HTML & CSS
Article
By Asha Laxmi

A Walkthrough of CSS Length Units You Can Use for Font Size

By Asha Laxmi

A Walkthrough of CSS Length Units You Can Use for Font Size

This article was peer reviewed by Tom Hodgins. Thanks to all of SitePoint’s peer reviewers for making SitePoint content the best it can be!

CSS provides a lot of units for developers to specify the length of different properties like margin, padding, line-height or font-size. The reason we have many units is that they are designed to serve different purposes. Even though you can use these units to specify the same value for a given CSS property, the actual magnitude of that value is calculated differently. This can make some units useful for situations where other units might not do that well. For example, if you want the width or height properties of an element to be dependent on the width or height of the viewport, the only trustworthy units to accomplish that are vh, vw, vmin and vmax.

In this article, you will learn about different length units and how they affect the font size of elements they are applied to.

Pixel Unit (px)

Pixels are fixed size units. They are generally referred to as a single dot on the user’s screen. However, devices nowadays can have different pixel densities. This means that the size of this dot we generally call pixel will be about 1/4th on a device whose pixel density is 4 times that of a standard device. This problem is avoided by calculating the size of CSS pixels using a reference pixel. The reference pixel is defined as the visual angle of one pixel on a device with a pixel density of 96dpi and a distance from the reader of an arm’s length ( equal to 28 inches). This makes the size of a pixel equal to about 0.26mm.

Setting the font-size of different text elements on your webpage in pixels is neither easily maintainable nor user friendly. If you are redesigning a very big website, changing the fonts of all elements can turn into a bit of a nightmare. You will also have to adjust the font-size of a lot of elements at different breakpoints to accommodate different screen sizes. Moreover, any user who wants to make the text smaller or larger using their browser font size setting, won’t be able to do so.

Let’s see how a font size set in pixels affects the computed font-size value for different elements. Here is the markup that we will be using as a reference for the next few sections.

<div class="container-box">
  This text is directly inside the parent div element.
  <p>This is the first paragraph of our container.</p>
  <p>The second paragraph contains a link to <a href="http://en.wikipedia.org/">WikiPedia</a>, the free encyclopedia.</p>
  <p>I have also included a link to SitePoint as a direct child of the containing div element.</p>
  <a href="https://www.sitepoint.com/">A link to SitePoint.</a>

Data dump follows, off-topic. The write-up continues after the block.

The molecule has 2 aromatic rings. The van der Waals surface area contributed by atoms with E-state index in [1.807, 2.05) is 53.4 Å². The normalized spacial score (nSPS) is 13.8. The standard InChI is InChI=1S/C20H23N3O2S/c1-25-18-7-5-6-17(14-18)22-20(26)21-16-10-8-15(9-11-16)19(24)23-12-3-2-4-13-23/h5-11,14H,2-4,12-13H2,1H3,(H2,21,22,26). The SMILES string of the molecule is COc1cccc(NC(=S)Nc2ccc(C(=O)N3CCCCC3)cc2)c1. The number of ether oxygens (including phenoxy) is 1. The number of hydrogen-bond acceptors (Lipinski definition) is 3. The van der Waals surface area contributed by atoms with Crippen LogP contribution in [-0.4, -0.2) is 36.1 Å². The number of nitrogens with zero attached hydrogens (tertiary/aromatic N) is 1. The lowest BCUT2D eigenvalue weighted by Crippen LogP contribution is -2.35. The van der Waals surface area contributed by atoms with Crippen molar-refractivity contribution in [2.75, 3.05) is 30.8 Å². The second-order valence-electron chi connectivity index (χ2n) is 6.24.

</div>

Here is the CSS to set the font-size property for all the elements in pixels.

div {
  font-size: 20px;
}

code {
  font-size: 18px;
}

p, a {
  font-size: 22px;
}

See the Pen Setting Font Size in Pixels by SitePoint (@SitePoint) on CodePen.

As you can see in the demo, the font-size of each element is equal to the pixel value that you have provided. It has no relation with the nesting of that element. For example, the font-size for both links is 22px. You can also try and change the text size setting in your browsers but it will not affect the font size of these elements.

In short, this lack of flexibility is a good reason why you should avoid using pixels when setting the font-size of an element.

Em Unit (em)

Using the em unit for setting the font size can help you avoid any issues related to overriding user preferences. The value of 1em will depend on the value of the default font-size in the browser. Unless changed by you or the user, by default this value is equal to 16px.

The value of this unit for an element is determined by the computed font-size inherited by that element. This means that if an element inherits a font-size of 25px, the value of 2em for that element will be computed as 50px.

The following CSS sets the font-size of all elements from our previous example in em units:

div {
  font-size: 1.2em;
}

code {
  font-size: 0.9em;
}

p, a {
  font-size: 1em;
}

See the Pen Setting Font Size in em Units by SitePoint (@SitePoint) on CodePen.

The second div in the above demo is nested inside another div element. We have also set the font-size for div elements to be 1.2em. This means that the font size of all the elements in the second div will be bigger by a factor of 1.2 than the corresponding element in the first div. For example, the computed font-size of the WikiPedia link in the first div is 19.2px and the computed font-size of the WikiPedia link in the second div is 23.04px. The ratio is exactly equal to 1.2.

If you want to scale up or scale down the font-size of different elements in a responsive website at certain breakpoints, you can simply do so by specifying a different font-size from the html and body elements at that breakpoint. The font size of all other elements will then scale accordingly.

Since the value of this unit depends on the inherited font-size of a given element, this unit is particularly useful when you want to set font sizes for related elements inside independent sections of a website, for instance elements inside independent modules.

Rem Unit (rem)

The only problem with em units is that you don’t always want the font-size of child elements to scale according to their parent’s font-size. This inheritance of the font-size can make the process of calculating a correct em value a lot more complex than it should be.

You can overcome this drawback of the em unit using the rem unit. The value of 1rem is always equal to the value of the font-size for the root element. This way you will not face any problem with font-size inheritance.